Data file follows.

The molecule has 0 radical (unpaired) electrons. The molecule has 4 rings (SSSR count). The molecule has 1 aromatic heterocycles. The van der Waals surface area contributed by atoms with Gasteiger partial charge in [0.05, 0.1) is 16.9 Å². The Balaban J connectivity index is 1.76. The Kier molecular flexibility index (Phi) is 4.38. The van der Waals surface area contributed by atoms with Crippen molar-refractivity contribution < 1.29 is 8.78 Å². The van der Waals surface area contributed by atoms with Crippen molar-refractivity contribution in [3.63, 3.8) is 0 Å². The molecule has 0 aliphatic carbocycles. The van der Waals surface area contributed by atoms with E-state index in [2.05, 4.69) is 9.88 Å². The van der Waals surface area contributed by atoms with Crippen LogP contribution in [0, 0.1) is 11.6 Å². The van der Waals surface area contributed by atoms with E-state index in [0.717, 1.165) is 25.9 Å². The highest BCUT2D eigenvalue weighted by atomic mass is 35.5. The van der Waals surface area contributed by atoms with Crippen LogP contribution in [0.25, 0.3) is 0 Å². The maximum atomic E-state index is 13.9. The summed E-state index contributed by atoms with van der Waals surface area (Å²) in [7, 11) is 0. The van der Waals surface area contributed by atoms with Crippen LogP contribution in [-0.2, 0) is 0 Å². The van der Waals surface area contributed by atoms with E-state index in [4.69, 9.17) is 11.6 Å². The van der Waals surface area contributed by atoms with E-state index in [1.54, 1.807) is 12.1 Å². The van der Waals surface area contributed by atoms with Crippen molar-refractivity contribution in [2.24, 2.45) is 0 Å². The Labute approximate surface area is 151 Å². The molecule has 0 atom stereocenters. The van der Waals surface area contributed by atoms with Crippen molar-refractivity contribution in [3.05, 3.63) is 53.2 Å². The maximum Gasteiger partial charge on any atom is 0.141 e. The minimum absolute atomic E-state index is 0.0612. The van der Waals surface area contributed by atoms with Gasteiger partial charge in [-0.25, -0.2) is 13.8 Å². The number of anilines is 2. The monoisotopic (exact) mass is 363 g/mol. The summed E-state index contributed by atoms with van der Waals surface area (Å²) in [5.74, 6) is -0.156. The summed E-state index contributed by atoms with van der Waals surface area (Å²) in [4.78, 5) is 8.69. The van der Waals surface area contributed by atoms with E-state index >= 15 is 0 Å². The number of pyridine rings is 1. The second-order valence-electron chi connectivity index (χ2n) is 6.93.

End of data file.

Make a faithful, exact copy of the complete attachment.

The molecule has 0 radical (unpaired) electrons. The molecule has 4 rings (SSSR count). The molecule has 1 aromatic heterocycles. The van der Waals surface area contributed by atoms with Gasteiger partial charge in [0.05, 0.1) is 16.9 Å². The Balaban J connectivity index is 1.76. The Kier molecular flexibility index (Phi) is 4.38. The van der Waals surface area contributed by atoms with Crippen molar-refractivity contribution < 1.29 is 8.78 Å². The van der Waals surface area contributed by atoms with Crippen molar-refractivity contribution in [3.63, 3.8) is 0 Å². The molecule has 0 aliphatic carbocycles. The van der Waals surface area contributed by atoms with E-state index in [2.05, 4.69) is 9.88 Å². The van der Waals surface area contributed by atoms with Crippen LogP contribution in [0, 0.1) is 11.6 Å². The van der Waals surface area contributed by atoms with E-state index in [0.717, 1.165) is 25.9 Å². The highest BCUT2D eigenvalue weighted by atomic mass is 35.5. The van der Waals surface area contributed by atoms with Crippen LogP contribution in [0.25, 0.3) is 0 Å². The maximum atomic E-state index is 13.9. The summed E-state index contributed by atoms with van der Waals surface area (Å²) in [7, 11) is 0. The van der Waals surface area contributed by atoms with Crippen LogP contribution in [-0.2, 0) is 0 Å². The van der Waals surface area contributed by atoms with E-state index in [4.69, 9.17) is 11.6 Å². The van der Waals surface area contributed by atoms with E-state index in [1.54, 1.807) is 12.1 Å². The van der Waals surface area contributed by atoms with Crippen molar-refractivity contribution in [2.24, 2.45) is 0 Å². The Labute approximate surface area is 151 Å². The molecule has 0 atom stereocenters. The van der Waals surface area contributed by atoms with Crippen molar-refractivity contribution in [3.05, 3.63) is 53.2 Å². The maximum Gasteiger partial charge on any atom is 0.141 e. The minimum absolute atomic E-state index is 0.0612. The van der Waals surface area contributed by atoms with Gasteiger partial charge in [-0.25, -0.2) is 13.8 Å². The number of anilines is 2. The monoisotopic (exact) mass is 363 g/mol. The summed E-state index contributed by atoms with van der Waals surface area (Å²) in [5.74, 6) is -0.156. The summed E-state index contributed by atoms with van der Waals surface area (Å²) in [4.78, 5) is 8.69. The van der Waals surface area contributed by atoms with E-state index >= 15 is 0 Å². The number of pyridine rings is 1. The second-order valence-electron chi connectivity index (χ2n) is 6.93.